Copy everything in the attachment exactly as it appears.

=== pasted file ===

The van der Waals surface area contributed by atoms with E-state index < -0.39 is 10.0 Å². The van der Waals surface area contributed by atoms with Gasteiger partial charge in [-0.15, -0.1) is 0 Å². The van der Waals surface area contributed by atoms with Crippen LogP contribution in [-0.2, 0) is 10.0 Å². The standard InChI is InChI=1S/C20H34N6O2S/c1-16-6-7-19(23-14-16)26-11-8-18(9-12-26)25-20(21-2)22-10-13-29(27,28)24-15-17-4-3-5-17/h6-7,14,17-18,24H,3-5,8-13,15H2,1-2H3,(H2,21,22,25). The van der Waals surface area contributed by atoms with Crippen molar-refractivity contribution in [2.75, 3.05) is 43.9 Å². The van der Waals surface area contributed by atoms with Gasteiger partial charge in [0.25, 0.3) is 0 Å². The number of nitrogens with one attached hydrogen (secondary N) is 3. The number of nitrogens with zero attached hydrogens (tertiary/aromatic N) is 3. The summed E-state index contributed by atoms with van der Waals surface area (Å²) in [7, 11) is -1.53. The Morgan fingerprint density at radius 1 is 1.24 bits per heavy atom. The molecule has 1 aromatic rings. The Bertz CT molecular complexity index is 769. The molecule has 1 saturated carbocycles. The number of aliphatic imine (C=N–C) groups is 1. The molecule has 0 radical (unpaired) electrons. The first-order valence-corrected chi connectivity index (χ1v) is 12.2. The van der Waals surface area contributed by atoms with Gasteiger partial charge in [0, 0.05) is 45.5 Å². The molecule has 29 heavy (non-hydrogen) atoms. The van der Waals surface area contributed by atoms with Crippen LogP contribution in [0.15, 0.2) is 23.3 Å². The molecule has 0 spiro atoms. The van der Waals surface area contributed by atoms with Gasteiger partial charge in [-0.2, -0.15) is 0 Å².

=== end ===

The van der Waals surface area contributed by atoms with E-state index < -0.39 is 10.0 Å². The van der Waals surface area contributed by atoms with Gasteiger partial charge in [-0.15, -0.1) is 0 Å². The van der Waals surface area contributed by atoms with Crippen LogP contribution in [-0.2, 0) is 10.0 Å². The standard InChI is InChI=1S/C20H34N6O2S/c1-16-6-7-19(23-14-16)26-11-8-18(9-12-26)25-20(21-2)22-10-13-29(27,28)24-15-17-4-3-5-17/h6-7,14,17-18,24H,3-5,8-13,15H2,1-2H3,(H2,21,22,25). The van der Waals surface area contributed by atoms with Crippen molar-refractivity contribution in [2.75, 3.05) is 43.9 Å². The van der Waals surface area contributed by atoms with Gasteiger partial charge in [0.25, 0.3) is 0 Å². The number of nitrogens with one attached hydrogen (secondary N) is 3. The number of nitrogens with zero attached hydrogens (tertiary/aromatic N) is 3. The summed E-state index contributed by atoms with van der Waals surface area (Å²) in [7, 11) is -1.53. The Morgan fingerprint density at radius 1 is 1.24 bits per heavy atom. The molecule has 1 aromatic rings. The Bertz CT molecular complexity index is 769. The molecule has 1 saturated carbocycles. The number of aliphatic imine (C=N–C) groups is 1. The molecule has 0 radical (unpaired) electrons. The first-order valence-corrected chi connectivity index (χ1v) is 12.2. The van der Waals surface area contributed by atoms with Gasteiger partial charge in [0, 0.05) is 45.5 Å². The molecule has 29 heavy (non-hydrogen) atoms. The van der Waals surface area contributed by atoms with Crippen LogP contribution in [0.15, 0.2) is 23.3 Å². The molecule has 0 spiro atoms. The van der Waals surface area contributed by atoms with Gasteiger partial charge in [-0.2, -0.15) is 0 Å².